But millions haven’t been as lucky. More than 50 million Americans lack health insurance altogether and 29 million adults are underinsured. That’s one in four Americans who, if confronted with anything from a cold to cancer, can’t get adequate treatment at a reasonable price.

The author celebrates the Affordable Care Act ruling outside the Supreme Court. Photo courtesy of Slate's Dave Weigel.

Many of the Affordable Care Act’s opponents say that people who lack coverage chose to be that way. But that’s overwhelmingly not the situation. Millions of Americans with pre-existing conditions, what insurers call past health complications, are denied coverage.

At right, the author celebrates the Affordable Care Act ruling outside the Supreme Court. Photo courtesy of Slate’s Dave Weigel.

The truth is that for most American adults, if their or their spouses’ jobs don’t provide affordable health insurance, they’ve got little choice but to remain uninsured. And millions of people who do have coverage go bankrupt or have trouble paying their medical bills when they or their relatives get sick.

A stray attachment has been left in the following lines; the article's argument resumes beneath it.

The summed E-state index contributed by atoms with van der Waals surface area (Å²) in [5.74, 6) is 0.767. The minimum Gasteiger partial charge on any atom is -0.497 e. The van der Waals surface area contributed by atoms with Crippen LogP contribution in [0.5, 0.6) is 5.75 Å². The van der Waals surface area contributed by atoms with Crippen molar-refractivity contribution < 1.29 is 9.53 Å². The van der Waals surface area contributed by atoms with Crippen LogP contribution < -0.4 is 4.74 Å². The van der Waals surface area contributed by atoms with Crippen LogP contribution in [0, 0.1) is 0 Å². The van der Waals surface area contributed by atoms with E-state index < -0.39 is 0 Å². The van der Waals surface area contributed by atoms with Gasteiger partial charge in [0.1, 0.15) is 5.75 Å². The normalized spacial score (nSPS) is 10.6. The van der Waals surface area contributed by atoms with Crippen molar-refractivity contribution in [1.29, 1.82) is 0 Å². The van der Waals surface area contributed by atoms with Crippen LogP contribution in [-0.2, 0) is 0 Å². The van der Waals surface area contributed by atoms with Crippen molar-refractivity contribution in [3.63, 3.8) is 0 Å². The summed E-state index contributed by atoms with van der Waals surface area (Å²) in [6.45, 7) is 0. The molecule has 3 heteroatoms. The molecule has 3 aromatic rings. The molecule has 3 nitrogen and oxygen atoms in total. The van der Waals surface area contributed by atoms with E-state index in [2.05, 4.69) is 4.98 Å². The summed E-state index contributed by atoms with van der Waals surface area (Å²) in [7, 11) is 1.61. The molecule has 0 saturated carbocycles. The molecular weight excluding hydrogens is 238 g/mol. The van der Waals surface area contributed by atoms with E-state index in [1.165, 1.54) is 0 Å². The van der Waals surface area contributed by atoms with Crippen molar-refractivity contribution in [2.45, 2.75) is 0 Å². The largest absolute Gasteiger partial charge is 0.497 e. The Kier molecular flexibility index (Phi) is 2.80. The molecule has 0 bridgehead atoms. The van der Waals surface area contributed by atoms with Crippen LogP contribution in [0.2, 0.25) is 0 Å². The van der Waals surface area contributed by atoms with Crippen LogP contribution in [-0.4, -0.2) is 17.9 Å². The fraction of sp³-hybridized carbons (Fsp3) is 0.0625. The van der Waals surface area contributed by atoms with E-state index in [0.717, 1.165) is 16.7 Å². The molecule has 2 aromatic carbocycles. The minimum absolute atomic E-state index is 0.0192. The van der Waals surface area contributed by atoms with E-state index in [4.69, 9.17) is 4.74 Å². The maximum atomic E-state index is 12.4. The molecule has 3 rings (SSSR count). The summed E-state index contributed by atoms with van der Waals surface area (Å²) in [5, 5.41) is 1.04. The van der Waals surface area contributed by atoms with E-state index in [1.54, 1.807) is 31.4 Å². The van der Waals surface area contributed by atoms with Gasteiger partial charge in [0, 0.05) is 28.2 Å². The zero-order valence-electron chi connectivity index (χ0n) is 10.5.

The conservatives who are attacking the Affordable Care Act make the groundless claim that it would usher in some kind of socialist system. Yet the simple fact is that the 2010 health care reform will mean that 82 million Americans will have access to the doctors, treatments, and medicine they need to be the best students, parents, employees, and community members that they can be.

Undoubtedly, the Affordable Care Act isn’t perfect. But I’m still celebrating the Supreme Court’s ruling as a promising sign that Americans are on the brink of adopting a health care system based on a sense of community, not luck.

For me, the Affordable Care Act means that when I graduate from college, I won’t have to take a job that I hate to get the health care that I need because of the increase in options this act creates. For many people, however, it’s something much bigger — a monumental opportunity to better their lives by obtaining access to health care.


Hilary Matfess is an Institute for Policy Studies intern and a Johns Hopkins University student.  For more information about lupus, visit the Lupus Foundation of America‘s website at lupus.org
Distributed via OtherWords (OtherWords.org)